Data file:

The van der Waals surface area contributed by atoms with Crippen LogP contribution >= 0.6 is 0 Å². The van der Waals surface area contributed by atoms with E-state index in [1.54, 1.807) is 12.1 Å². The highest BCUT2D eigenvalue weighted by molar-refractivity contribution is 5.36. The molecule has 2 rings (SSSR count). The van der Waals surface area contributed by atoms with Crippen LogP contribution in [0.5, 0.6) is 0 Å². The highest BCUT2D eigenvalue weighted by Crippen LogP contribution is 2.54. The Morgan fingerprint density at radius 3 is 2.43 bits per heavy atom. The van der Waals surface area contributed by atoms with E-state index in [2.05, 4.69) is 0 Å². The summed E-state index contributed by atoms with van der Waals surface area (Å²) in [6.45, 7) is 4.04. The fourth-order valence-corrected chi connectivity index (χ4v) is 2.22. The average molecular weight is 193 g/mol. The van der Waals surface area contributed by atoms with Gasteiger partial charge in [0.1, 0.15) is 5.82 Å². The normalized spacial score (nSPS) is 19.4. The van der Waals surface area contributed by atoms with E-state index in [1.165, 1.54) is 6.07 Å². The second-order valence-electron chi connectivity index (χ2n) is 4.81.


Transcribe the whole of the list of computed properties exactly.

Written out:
The van der Waals surface area contributed by atoms with Crippen LogP contribution >= 0.6 is 0 Å². The van der Waals surface area contributed by atoms with E-state index in [1.54, 1.807) is 12.1 Å². The highest BCUT2D eigenvalue weighted by molar-refractivity contribution is 5.36. The molecule has 2 rings (SSSR count). The van der Waals surface area contributed by atoms with Crippen LogP contribution in [0.5, 0.6) is 0 Å². The highest BCUT2D eigenvalue weighted by Crippen LogP contribution is 2.54. The Morgan fingerprint density at radius 3 is 2.43 bits per heavy atom. The van der Waals surface area contributed by atoms with E-state index in [2.05, 4.69) is 0 Å². The summed E-state index contributed by atoms with van der Waals surface area (Å²) in [6.45, 7) is 4.04. The fourth-order valence-corrected chi connectivity index (χ4v) is 2.22. The average molecular weight is 193 g/mol. The van der Waals surface area contributed by atoms with Gasteiger partial charge in [0.1, 0.15) is 5.82 Å². The normalized spacial score (nSPS) is 19.4. The van der Waals surface area contributed by atoms with E-state index in [1.165, 1.54) is 6.07 Å². The second-order valence-electron chi connectivity index (χ2n) is 4.81.